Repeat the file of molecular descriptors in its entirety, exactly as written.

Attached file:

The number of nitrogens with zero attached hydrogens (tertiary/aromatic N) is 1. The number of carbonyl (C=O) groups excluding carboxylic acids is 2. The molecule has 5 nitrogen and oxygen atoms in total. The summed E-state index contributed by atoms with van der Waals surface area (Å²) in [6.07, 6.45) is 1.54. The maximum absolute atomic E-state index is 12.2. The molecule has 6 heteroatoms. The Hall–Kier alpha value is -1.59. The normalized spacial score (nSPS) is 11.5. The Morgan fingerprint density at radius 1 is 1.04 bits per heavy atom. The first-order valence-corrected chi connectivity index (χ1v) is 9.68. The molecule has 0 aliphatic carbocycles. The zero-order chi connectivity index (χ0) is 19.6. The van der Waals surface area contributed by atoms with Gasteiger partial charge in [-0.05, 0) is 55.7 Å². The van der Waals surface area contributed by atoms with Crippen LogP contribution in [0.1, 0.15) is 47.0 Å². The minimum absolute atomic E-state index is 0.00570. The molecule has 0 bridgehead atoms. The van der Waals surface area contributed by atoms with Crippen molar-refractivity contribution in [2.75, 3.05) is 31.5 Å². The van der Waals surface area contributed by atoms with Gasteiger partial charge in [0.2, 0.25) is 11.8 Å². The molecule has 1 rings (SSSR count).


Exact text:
The number of nitrogens with zero attached hydrogens (tertiary/aromatic N) is 1. The number of carbonyl (C=O) groups excluding carboxylic acids is 2. The molecule has 5 nitrogen and oxygen atoms in total. The summed E-state index contributed by atoms with van der Waals surface area (Å²) in [6.07, 6.45) is 1.54. The maximum absolute atomic E-state index is 12.2. The molecule has 6 heteroatoms. The Hall–Kier alpha value is -1.59. The normalized spacial score (nSPS) is 11.5. The Morgan fingerprint density at radius 1 is 1.04 bits per heavy atom. The first-order valence-corrected chi connectivity index (χ1v) is 9.68. The molecule has 0 aliphatic carbocycles. The zero-order chi connectivity index (χ0) is 19.6. The van der Waals surface area contributed by atoms with Gasteiger partial charge in [-0.05, 0) is 55.7 Å². The van der Waals surface area contributed by atoms with Crippen LogP contribution in [0.1, 0.15) is 47.0 Å². The minimum absolute atomic E-state index is 0.00570. The molecule has 0 bridgehead atoms. The van der Waals surface area contributed by atoms with Crippen molar-refractivity contribution in [2.75, 3.05) is 31.5 Å². The van der Waals surface area contributed by atoms with Gasteiger partial charge in [0.2, 0.25) is 11.8 Å². The molecule has 1 rings (SSSR count).